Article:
Talking about the Middle East art market, Michael Jeha, Managing Director, Christie's Middle East said: "Christie's has seen incredible growth in the UAE since we opened our office in 2005 and held our first auction the following year. In that time we have sold approximately $116 million (Dh426m) worth of art and seen the Middle Eastern spend in our sales internationally increase by 400 per cent. Though there is still an astonishing appetite for art in the Middle East and the art market in the region has flourished in recent years, it is not immune to the effects of the economic downturn the world is experiencing. Prices and expectations will readjust to some extent, but we are very confident about the long-term sustainability of the Middle Eastern art market and its ability to withstand the current global challenges."
Experts also believe that the involvement of fewer regulations in the art world, compared to investment in securities and real estate, is prompting more investors to build up asset portfolios of fine art and antiques.
Anne Haughton, international art fair organiser and dealer who will participate in the Art Antiques Design Dubai, said: "Undoubtedly, we are seeing a widespread interest in purchasing top quality antiques and art as valuable investments."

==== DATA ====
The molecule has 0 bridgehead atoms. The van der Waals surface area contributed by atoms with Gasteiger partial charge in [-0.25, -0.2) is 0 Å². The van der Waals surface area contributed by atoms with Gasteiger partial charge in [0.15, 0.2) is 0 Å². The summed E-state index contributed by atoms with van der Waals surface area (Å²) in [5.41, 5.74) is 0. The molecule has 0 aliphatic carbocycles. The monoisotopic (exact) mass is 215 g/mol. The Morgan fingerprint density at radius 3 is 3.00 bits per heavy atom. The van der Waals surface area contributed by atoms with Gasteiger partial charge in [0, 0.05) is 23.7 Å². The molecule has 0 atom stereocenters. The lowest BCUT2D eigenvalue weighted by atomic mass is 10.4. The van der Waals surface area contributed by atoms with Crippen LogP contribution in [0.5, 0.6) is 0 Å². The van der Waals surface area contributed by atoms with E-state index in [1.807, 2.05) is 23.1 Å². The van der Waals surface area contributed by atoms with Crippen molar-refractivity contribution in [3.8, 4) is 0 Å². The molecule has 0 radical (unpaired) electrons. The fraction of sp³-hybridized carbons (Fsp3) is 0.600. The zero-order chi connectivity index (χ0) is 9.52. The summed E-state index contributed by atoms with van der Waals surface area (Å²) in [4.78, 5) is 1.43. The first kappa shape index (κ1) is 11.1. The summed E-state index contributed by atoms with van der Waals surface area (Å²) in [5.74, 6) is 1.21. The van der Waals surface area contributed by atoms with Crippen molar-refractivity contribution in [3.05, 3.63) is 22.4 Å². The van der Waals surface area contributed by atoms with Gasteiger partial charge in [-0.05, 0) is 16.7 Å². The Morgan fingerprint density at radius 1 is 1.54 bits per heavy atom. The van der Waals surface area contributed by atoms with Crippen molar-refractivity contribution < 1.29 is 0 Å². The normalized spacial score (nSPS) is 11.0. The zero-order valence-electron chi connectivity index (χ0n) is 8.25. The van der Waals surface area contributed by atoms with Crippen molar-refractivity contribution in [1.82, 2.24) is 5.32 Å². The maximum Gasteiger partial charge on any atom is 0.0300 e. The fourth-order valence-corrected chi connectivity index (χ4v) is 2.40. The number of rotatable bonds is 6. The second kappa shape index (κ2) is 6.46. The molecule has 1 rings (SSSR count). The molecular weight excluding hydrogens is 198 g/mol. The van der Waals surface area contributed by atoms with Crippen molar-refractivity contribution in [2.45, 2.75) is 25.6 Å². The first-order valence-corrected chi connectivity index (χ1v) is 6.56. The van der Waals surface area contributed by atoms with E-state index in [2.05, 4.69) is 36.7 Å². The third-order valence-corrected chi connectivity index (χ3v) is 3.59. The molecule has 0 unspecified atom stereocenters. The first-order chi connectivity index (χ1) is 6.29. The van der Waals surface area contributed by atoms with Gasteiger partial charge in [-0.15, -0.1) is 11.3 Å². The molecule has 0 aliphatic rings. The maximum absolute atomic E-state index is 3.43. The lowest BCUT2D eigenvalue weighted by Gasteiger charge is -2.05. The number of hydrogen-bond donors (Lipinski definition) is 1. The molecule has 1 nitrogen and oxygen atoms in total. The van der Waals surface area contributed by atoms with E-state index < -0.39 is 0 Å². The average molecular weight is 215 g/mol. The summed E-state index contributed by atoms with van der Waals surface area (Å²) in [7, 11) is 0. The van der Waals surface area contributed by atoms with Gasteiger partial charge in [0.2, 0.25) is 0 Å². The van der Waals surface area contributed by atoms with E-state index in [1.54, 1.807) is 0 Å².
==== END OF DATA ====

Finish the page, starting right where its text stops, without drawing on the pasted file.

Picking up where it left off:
So what are the thumb rules for investing in art?
Giving advise for first-time buyers, Jeha said: "Do not be afraid to seek expert advice; make informed decisions; try to see as much art in person as possible. Discuss the piece you want to buy first with specialists at auction houses, gallerists, established art collectors, etc. Find out about the piece, such as its condition, provenance, etc. Then visit art and auction websites for the latest international market prices and to see comparable works.
"There is no substitute for seeing works in the flesh, so try and visit as many exhibitions as possible at galleries, museums, art fairs. Attending educational seminars and lectures on art can also be a great tool for learning, as well as reading up on exhibition catalogues produced by galleries. Art publications can also be an important source for knowledge."